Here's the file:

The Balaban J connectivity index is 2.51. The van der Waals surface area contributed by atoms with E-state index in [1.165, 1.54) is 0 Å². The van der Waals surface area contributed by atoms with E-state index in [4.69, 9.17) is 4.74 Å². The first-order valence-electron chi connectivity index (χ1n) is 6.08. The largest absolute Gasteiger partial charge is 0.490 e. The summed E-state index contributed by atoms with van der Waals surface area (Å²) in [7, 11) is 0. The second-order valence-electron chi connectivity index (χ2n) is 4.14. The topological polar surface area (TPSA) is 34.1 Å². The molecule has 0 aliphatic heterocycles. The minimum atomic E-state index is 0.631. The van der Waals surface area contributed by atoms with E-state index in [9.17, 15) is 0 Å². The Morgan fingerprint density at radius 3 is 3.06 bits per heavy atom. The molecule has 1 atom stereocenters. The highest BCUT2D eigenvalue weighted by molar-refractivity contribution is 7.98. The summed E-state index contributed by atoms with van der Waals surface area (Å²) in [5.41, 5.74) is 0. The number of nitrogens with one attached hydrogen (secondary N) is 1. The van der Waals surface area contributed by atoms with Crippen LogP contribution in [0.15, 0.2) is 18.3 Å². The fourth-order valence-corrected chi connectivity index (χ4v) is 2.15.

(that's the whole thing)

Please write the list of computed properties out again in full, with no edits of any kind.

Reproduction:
The Balaban J connectivity index is 2.51. The van der Waals surface area contributed by atoms with E-state index in [1.165, 1.54) is 0 Å². The van der Waals surface area contributed by atoms with E-state index in [4.69, 9.17) is 4.74 Å². The first-order valence-electron chi connectivity index (χ1n) is 6.08. The largest absolute Gasteiger partial charge is 0.490 e. The summed E-state index contributed by atoms with van der Waals surface area (Å²) in [7, 11) is 0. The second-order valence-electron chi connectivity index (χ2n) is 4.14. The topological polar surface area (TPSA) is 34.1 Å². The molecule has 0 aliphatic heterocycles. The minimum atomic E-state index is 0.631. The van der Waals surface area contributed by atoms with E-state index in [9.17, 15) is 0 Å². The Morgan fingerprint density at radius 3 is 3.06 bits per heavy atom. The molecule has 1 atom stereocenters. The highest BCUT2D eigenvalue weighted by molar-refractivity contribution is 7.98. The summed E-state index contributed by atoms with van der Waals surface area (Å²) in [5.41, 5.74) is 0. The number of nitrogens with one attached hydrogen (secondary N) is 1. The van der Waals surface area contributed by atoms with Crippen LogP contribution in [0.15, 0.2) is 18.3 Å². The fourth-order valence-corrected chi connectivity index (χ4v) is 2.15.